Iconic Stoke Moments: The Yoav Ziv Red Card

In this blog series, we look at Iconic Stoke Moments that have very little to do with footballing success, of which there are many.

Stoke City playing in Europe seems a distant memory now. After the success of the 2010/11 FA Cup run, our reward was a place in the Europa League. Those European games were great. Not because they were any more compelling than the Premier League, or had a higher standard of football, but because they were more fun.

At home and away games, people went determined to enjoy the experience and novelty. It didn’t really matter if we lost or got knocked out, and playing teams we’d literally never played before broke up the monotony of playing the likes of Bolton, Blackburn and Wigan.

We’d negotiated a potentially tricky two-legged affair against Hajduk Split, where Ryan Shotton was fucking buzzing off his nut (or so his tweets said) to see Stoke home with a late goal in Croatia to make it 2-0 (again, according to him, it was his goal). Switzerland’s FC Thun were quickly dispatched and then it came time for the main draw. It was so bizarre seeing “Stoke City (ENG)” on that piece of paper, seeing “That baldy bloke who does the UEFA draws” (now FIFA President Gianni Infantino), seeing the litany of famous and unheard of European names.

As the draw for the Group Stage unfolded, we dreamed of the potential away trips. Paris perhaps? Or Southern Spain? Amsterdam? Anywhere accessible in Western Europe would be grand. Birmingham City had got a trip to Bruges. Something similar to us would be fantastic.

Besiktas. Tel Aviv. Kiev. All fine cities I’m sure, not but not the most convenient for either fans or players. Stoke did some serious air miles and looking back we did rather well to get out the group. The competition provided welcome relief from a mediocre league campaign.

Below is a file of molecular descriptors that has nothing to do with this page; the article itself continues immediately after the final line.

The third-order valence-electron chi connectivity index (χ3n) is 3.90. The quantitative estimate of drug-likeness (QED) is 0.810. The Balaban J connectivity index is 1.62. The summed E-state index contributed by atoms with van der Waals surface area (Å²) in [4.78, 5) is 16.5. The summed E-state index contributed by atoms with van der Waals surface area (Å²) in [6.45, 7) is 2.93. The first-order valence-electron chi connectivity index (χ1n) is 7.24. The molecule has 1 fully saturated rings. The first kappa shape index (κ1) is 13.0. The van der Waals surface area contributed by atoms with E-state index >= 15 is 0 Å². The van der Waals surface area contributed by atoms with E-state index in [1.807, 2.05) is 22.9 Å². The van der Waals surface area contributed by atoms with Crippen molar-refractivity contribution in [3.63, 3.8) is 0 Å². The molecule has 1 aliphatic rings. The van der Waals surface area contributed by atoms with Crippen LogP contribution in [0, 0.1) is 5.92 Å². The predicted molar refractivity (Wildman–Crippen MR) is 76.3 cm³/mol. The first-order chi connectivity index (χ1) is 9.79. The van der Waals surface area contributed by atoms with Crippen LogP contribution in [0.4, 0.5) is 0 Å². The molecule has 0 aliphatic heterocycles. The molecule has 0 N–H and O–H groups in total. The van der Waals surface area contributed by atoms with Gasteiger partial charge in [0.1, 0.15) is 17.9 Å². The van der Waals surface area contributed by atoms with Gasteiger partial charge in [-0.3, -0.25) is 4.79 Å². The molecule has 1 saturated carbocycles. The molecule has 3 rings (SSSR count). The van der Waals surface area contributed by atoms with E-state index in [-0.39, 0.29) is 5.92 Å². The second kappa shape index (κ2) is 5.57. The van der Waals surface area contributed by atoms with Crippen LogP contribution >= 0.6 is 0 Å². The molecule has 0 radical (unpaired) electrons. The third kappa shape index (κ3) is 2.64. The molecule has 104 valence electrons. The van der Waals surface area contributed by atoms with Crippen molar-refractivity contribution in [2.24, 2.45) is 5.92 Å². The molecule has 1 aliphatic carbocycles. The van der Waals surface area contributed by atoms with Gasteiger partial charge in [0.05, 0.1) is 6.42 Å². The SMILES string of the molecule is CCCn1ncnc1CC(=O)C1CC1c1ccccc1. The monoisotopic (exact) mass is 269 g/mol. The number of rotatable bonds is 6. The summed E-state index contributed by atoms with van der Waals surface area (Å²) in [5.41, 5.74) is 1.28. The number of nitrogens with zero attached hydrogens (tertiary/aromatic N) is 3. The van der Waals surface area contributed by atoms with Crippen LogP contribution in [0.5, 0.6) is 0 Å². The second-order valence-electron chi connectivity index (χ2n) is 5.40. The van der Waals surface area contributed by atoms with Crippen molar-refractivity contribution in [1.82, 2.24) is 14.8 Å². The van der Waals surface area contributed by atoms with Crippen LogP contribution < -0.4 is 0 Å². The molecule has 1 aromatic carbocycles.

When Maccabi Tel Aviv came to town on 20th October 2011, Stoke had a respectable four points from a home game against Besiktas and a heartbreaking 1-1 draw in Kiev. Tel Aviv, the group’s whipping boys, provided little resistance to The Potters. Forwards Jones and Jerome put Stoke 2-0 up after 25 minutes before Ryan Shotton (at this point a winger in Tony Pulis’ side) made it 3-0 before the hour.

Then Stoke’s domination was threatened shortly before half time, Jerome shown a second yellow card for an apparent elbow on Tel Aviv’s number 14, Yoav Ziv.

I can’t remember if the Jerome red was justified, it may well have been, but Ziv’s theatrics in hitting the floor made him public enemy number one when the teams returned from the break. Tel Aviv had already seemed like the melodramatic sort of side that Stoke loved and hated playing against. The theatrics of their players were irritating the home support, and Ziv was the chief actor.

Booed at every touch, Ziv was already showing signs of frustrations as Stoke players snapped at his heels. Then, on 54 minutes, something wonderful happened.

Ziv cleared the ball down the touchline (eagle-eyed viewers noted that this is the ‘adjusted’ pitch Stoke were forced to play on during European games) and Ryan Shotton, perhaps as retribution for Jerome, trod on the Israeli defender’s foot. This meant that Ziv’s left boot came off his foot.